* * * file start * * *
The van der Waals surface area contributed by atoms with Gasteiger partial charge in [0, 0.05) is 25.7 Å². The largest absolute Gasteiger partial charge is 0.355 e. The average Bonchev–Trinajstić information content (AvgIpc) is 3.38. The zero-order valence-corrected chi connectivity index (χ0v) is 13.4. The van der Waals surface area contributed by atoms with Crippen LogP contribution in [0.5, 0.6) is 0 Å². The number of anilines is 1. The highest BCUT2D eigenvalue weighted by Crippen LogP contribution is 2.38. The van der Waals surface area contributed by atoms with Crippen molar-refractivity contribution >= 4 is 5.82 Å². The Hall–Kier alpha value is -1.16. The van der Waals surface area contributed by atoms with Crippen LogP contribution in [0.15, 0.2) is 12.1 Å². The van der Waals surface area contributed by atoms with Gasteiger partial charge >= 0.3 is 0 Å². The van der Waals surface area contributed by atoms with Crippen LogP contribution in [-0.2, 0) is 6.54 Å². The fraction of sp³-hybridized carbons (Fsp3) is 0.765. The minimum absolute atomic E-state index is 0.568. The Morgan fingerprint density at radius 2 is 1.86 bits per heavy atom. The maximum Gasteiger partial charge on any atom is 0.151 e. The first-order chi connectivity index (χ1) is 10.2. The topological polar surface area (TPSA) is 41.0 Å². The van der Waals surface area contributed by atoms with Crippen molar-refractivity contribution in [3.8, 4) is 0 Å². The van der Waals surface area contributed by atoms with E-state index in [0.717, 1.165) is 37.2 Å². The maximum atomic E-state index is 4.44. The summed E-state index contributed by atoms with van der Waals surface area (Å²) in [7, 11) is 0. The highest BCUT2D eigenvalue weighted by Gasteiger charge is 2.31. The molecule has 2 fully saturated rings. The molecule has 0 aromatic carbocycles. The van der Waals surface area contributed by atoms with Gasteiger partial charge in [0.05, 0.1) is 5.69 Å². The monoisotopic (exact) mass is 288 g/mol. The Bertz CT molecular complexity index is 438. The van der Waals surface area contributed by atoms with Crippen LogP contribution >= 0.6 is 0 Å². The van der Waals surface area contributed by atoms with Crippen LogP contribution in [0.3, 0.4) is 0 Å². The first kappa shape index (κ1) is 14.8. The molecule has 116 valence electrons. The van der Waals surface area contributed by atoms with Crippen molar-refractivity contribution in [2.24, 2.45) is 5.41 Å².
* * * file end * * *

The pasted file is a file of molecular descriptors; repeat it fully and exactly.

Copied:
The van der Waals surface area contributed by atoms with Gasteiger partial charge in [0, 0.05) is 25.7 Å². The largest absolute Gasteiger partial charge is 0.355 e. The average Bonchev–Trinajstić information content (AvgIpc) is 3.38. The zero-order valence-corrected chi connectivity index (χ0v) is 13.4. The van der Waals surface area contributed by atoms with Crippen LogP contribution in [0.5, 0.6) is 0 Å². The number of anilines is 1. The highest BCUT2D eigenvalue weighted by Crippen LogP contribution is 2.38. The van der Waals surface area contributed by atoms with Crippen molar-refractivity contribution >= 4 is 5.82 Å². The Hall–Kier alpha value is -1.16. The van der Waals surface area contributed by atoms with Crippen LogP contribution in [0.15, 0.2) is 12.1 Å². The van der Waals surface area contributed by atoms with Gasteiger partial charge >= 0.3 is 0 Å². The van der Waals surface area contributed by atoms with Crippen LogP contribution in [-0.2, 0) is 6.54 Å². The fraction of sp³-hybridized carbons (Fsp3) is 0.765. The minimum absolute atomic E-state index is 0.568. The Morgan fingerprint density at radius 2 is 1.86 bits per heavy atom. The maximum Gasteiger partial charge on any atom is 0.151 e. The first-order chi connectivity index (χ1) is 10.2. The topological polar surface area (TPSA) is 41.0 Å². The van der Waals surface area contributed by atoms with Crippen molar-refractivity contribution in [3.8, 4) is 0 Å². The van der Waals surface area contributed by atoms with E-state index in [0.717, 1.165) is 37.2 Å². The maximum atomic E-state index is 4.44. The summed E-state index contributed by atoms with van der Waals surface area (Å²) in [7, 11) is 0. The highest BCUT2D eigenvalue weighted by Gasteiger charge is 2.31. The molecule has 2 fully saturated rings. The molecule has 0 aromatic carbocycles. The van der Waals surface area contributed by atoms with Gasteiger partial charge in [0.05, 0.1) is 5.69 Å². The monoisotopic (exact) mass is 288 g/mol. The Bertz CT molecular complexity index is 438. The van der Waals surface area contributed by atoms with Crippen LogP contribution >= 0.6 is 0 Å². The van der Waals surface area contributed by atoms with Crippen LogP contribution in [0.3, 0.4) is 0 Å². The first kappa shape index (κ1) is 14.8. The molecule has 116 valence electrons. The van der Waals surface area contributed by atoms with Crippen molar-refractivity contribution in [2.24, 2.45) is 5.41 Å².